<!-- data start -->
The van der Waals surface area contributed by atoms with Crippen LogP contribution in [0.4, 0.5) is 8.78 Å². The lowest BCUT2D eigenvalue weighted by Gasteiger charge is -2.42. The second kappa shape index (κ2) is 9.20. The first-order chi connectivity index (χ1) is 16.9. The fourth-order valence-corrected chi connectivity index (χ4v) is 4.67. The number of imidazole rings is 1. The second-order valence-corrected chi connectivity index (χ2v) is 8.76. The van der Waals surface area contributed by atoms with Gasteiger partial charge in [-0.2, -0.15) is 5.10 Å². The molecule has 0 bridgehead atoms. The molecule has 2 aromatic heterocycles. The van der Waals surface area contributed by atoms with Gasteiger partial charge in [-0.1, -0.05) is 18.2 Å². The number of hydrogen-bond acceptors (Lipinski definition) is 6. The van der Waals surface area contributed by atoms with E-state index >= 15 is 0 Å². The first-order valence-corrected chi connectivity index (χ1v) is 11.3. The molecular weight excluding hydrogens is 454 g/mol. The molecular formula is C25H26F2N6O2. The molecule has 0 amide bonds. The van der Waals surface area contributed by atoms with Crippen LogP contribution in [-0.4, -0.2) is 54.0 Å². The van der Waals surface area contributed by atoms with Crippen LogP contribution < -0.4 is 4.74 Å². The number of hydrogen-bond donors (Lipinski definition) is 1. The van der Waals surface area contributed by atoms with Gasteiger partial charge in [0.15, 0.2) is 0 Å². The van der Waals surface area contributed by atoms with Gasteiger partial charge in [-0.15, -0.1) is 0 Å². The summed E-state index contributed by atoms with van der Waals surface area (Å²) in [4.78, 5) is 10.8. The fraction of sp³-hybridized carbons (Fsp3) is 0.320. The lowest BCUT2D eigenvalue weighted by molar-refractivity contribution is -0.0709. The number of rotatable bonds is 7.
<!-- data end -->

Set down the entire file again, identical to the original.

The van der Waals surface area contributed by atoms with Crippen LogP contribution in [0.4, 0.5) is 8.78 Å². The lowest BCUT2D eigenvalue weighted by Gasteiger charge is -2.42. The second kappa shape index (κ2) is 9.20. The first-order chi connectivity index (χ1) is 16.9. The fourth-order valence-corrected chi connectivity index (χ4v) is 4.67. The number of imidazole rings is 1. The second-order valence-corrected chi connectivity index (χ2v) is 8.76. The van der Waals surface area contributed by atoms with Gasteiger partial charge in [-0.2, -0.15) is 5.10 Å². The molecule has 0 bridgehead atoms. The molecule has 2 aromatic heterocycles. The van der Waals surface area contributed by atoms with Gasteiger partial charge in [-0.1, -0.05) is 18.2 Å². The number of hydrogen-bond acceptors (Lipinski definition) is 6. The van der Waals surface area contributed by atoms with E-state index >= 15 is 0 Å². The first-order valence-corrected chi connectivity index (χ1v) is 11.3. The molecular weight excluding hydrogens is 454 g/mol. The molecular formula is C25H26F2N6O2. The molecule has 0 amide bonds. The van der Waals surface area contributed by atoms with Crippen LogP contribution in [-0.4, -0.2) is 54.0 Å². The van der Waals surface area contributed by atoms with Crippen LogP contribution < -0.4 is 4.74 Å². The number of hydrogen-bond donors (Lipinski definition) is 1. The van der Waals surface area contributed by atoms with Gasteiger partial charge in [0.15, 0.2) is 0 Å². The van der Waals surface area contributed by atoms with Gasteiger partial charge in [-0.15, -0.1) is 0 Å². The summed E-state index contributed by atoms with van der Waals surface area (Å²) in [4.78, 5) is 10.8. The fraction of sp³-hybridized carbons (Fsp3) is 0.320. The lowest BCUT2D eigenvalue weighted by molar-refractivity contribution is -0.0709. The number of rotatable bonds is 7.